On the whole, it is difficult to see the use of the old administrative units – civitates and pagi – in the raising of later seventh-century armies. Such levies were perhaps now more selective, although the troops were still called out on the basis of the general obligation of military service. This duty, it would seem, was now laid upon all landowners, rather than upon ‘Franks’. The latter identity was now too widespread. As Ibbo’s case shows, these were the wealthy landowners, too. Possibly, as in sixth-century Aquitaine, there was a difference between landowners and tenants, with the latter contributing to the cost of the subsistence of the army as an army tax. Even in the absence of evidence, an ‘army tax’ would be plausible, in a sense maintaining, but simultaneously redefining, the old distinction between military service and the less prestigious payment of dues. That military service was held to be the more dignified alternative is supported by the Saxons’ successful renegotiation of their dues to the Merovingian kings; instead of paying an annual tribute in cows, they would defend the Franks’ frontier against the Slavs.

Especially given the nature of seventh-century Frankish warfare, it appears that as the seventh century wore on armies were increasingly raised through calling up aristocrats and their dependants, down what one might loosely term a ‘vertical’ chain of lordship and dependence. However, we must see such ties of dependence as forming loose social networks, networks which may have involved gifts of land in exchange for support, and the swearing of oaths of loyalty, but which did not involve formally, let alone legally, established systems of the tenure of land in return for service. Such networks were personal and often informal, and rewards may more often have been in movable goods or even more intangible things such as local backing, support in disputes or intervention in legal cases. As has been seen, an ever messier and more ill-defined situation in the sixth century made it increasingly difficult for post-Roman kings to establish clear-cut relations between landholding and service; it does not seem that aristocrats had as yet created any more clearly defined system. Nevertheless, these factions still fought for control of the royal court for that gave an important degree of legitimacy to the armies which were raised, and to the campaigns that they waged.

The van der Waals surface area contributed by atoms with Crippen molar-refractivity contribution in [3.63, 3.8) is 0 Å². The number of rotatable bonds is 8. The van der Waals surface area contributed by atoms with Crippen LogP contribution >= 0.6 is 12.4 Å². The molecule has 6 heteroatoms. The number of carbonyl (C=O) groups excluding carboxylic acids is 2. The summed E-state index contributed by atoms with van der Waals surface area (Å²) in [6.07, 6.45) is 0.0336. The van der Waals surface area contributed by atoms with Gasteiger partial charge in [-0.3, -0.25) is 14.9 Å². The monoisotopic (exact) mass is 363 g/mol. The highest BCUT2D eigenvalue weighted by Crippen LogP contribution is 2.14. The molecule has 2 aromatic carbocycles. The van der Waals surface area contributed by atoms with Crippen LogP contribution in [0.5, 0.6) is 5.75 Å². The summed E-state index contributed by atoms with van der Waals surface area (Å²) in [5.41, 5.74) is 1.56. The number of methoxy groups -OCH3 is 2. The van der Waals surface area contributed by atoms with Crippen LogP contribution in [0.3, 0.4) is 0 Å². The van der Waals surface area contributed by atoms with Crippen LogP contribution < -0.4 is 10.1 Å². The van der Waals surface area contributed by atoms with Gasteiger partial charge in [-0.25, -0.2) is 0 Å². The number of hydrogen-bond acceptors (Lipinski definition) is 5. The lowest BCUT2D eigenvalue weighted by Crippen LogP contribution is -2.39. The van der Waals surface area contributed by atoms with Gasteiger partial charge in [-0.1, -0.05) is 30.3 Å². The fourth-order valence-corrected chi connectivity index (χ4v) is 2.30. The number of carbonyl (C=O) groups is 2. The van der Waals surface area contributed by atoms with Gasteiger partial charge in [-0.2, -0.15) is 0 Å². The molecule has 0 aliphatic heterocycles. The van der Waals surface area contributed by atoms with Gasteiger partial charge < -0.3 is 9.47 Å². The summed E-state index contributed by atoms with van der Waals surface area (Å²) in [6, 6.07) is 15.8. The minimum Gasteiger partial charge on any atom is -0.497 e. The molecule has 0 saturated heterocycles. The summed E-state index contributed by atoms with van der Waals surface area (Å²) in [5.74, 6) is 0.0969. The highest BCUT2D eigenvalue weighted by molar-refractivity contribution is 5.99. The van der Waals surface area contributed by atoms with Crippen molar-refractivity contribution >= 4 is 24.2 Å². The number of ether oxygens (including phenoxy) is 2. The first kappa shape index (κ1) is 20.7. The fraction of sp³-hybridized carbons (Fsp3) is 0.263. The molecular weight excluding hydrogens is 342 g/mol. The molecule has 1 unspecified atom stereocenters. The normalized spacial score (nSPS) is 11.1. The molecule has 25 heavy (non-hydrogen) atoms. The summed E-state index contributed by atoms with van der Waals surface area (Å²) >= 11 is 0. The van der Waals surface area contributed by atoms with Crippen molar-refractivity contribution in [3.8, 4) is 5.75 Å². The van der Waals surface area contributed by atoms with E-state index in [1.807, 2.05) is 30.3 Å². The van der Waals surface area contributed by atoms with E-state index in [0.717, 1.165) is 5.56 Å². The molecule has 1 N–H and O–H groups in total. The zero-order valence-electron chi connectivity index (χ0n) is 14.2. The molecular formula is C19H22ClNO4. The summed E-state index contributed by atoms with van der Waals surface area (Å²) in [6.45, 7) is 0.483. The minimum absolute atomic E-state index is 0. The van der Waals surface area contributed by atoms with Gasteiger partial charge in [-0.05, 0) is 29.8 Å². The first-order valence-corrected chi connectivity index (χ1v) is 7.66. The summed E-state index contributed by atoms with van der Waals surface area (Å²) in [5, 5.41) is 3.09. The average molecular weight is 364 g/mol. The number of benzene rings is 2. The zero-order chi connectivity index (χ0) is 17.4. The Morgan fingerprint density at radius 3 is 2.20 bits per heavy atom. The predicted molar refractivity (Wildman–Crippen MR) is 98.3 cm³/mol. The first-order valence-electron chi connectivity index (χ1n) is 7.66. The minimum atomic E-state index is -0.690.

The developments of the seventh century did not exclude the continuing importance of age in determining military service. Throughout Gaul, young men still served as pueri in royal and aristocratic households, and received education and training in so doing. Such service created other networks of bonds and ties between the young man’s family and that of his lord, but these career paths may increasingly have been restricted to members of the emerging nobility and their followers. Thus the political strategy of creating links through these ‘apprenticeships’ seems to have become limited to a much narrower peer group.

How armies were raised in Aquitaine is difficult to establish. As far as can be seen, the general mechanisms appear to be the same as for the northern regions. The increasingly  independent dukes of Aquitaine may have been able to raise old style city-based levies but this is never specified. What seems clear is the increasing use of troops from the Basque regions. By the middle quarters of the eighth century Frankish writers even referred to Aquitaine as Vasconia. The reasons for this apellation are difficult to determine for sure. A possibility is that the Aquitanian dukes may actually have focused a political identity in opposition to the northern Franks on the Vascones, on the basis of the Basques’ military importance. This would be a similar process to that which had happened earlier in other regions. As it was, the Frankish conquest nipped the process in the bud and from 780 an Aquitanian regional identity was promoted.

(Source: “Warfare and society in the barbarian West, 450–900”, by Guy Halsall)

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Research-Selection for NovoScriptorium: Anastasius Philoponus